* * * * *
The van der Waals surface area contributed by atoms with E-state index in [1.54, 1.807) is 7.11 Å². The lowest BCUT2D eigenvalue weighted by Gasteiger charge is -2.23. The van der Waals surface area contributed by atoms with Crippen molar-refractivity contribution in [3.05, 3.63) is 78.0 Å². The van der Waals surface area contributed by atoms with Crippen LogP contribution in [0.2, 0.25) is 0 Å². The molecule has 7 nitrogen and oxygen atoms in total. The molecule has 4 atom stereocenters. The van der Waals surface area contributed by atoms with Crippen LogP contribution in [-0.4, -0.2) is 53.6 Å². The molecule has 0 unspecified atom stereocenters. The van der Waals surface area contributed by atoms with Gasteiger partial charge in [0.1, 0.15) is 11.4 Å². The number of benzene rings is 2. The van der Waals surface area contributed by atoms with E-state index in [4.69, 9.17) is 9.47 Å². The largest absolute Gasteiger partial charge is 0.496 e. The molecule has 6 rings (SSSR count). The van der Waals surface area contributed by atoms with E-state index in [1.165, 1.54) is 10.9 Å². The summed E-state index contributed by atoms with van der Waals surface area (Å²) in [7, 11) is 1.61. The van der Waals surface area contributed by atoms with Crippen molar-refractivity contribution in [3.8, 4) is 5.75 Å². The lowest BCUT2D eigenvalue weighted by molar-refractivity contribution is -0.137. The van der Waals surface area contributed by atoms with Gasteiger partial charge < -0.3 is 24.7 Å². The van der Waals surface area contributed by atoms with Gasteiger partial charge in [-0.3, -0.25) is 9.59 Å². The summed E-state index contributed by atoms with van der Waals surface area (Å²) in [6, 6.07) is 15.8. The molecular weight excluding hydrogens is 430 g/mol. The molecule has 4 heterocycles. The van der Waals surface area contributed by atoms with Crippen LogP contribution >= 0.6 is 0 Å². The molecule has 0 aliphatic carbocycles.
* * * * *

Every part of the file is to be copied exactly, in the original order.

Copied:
The van der Waals surface area contributed by atoms with E-state index in [1.54, 1.807) is 7.11 Å². The lowest BCUT2D eigenvalue weighted by Gasteiger charge is -2.23. The van der Waals surface area contributed by atoms with Crippen molar-refractivity contribution in [3.05, 3.63) is 78.0 Å². The van der Waals surface area contributed by atoms with Crippen LogP contribution in [0.2, 0.25) is 0 Å². The molecule has 7 nitrogen and oxygen atoms in total. The molecule has 4 atom stereocenters. The van der Waals surface area contributed by atoms with Crippen LogP contribution in [-0.4, -0.2) is 53.6 Å². The molecule has 0 unspecified atom stereocenters. The van der Waals surface area contributed by atoms with Gasteiger partial charge in [0.1, 0.15) is 11.4 Å². The number of benzene rings is 2. The van der Waals surface area contributed by atoms with E-state index in [4.69, 9.17) is 9.47 Å². The largest absolute Gasteiger partial charge is 0.496 e. The molecule has 6 rings (SSSR count). The van der Waals surface area contributed by atoms with E-state index in [1.165, 1.54) is 10.9 Å². The summed E-state index contributed by atoms with van der Waals surface area (Å²) in [7, 11) is 1.61. The van der Waals surface area contributed by atoms with Crippen molar-refractivity contribution in [3.8, 4) is 5.75 Å². The lowest BCUT2D eigenvalue weighted by molar-refractivity contribution is -0.137. The van der Waals surface area contributed by atoms with Gasteiger partial charge < -0.3 is 24.7 Å². The van der Waals surface area contributed by atoms with Gasteiger partial charge in [-0.3, -0.25) is 9.59 Å². The summed E-state index contributed by atoms with van der Waals surface area (Å²) in [6, 6.07) is 15.8. The molecular weight excluding hydrogens is 430 g/mol. The molecule has 4 heterocycles. The van der Waals surface area contributed by atoms with Crippen LogP contribution >= 0.6 is 0 Å². The molecule has 0 aliphatic carbocycles.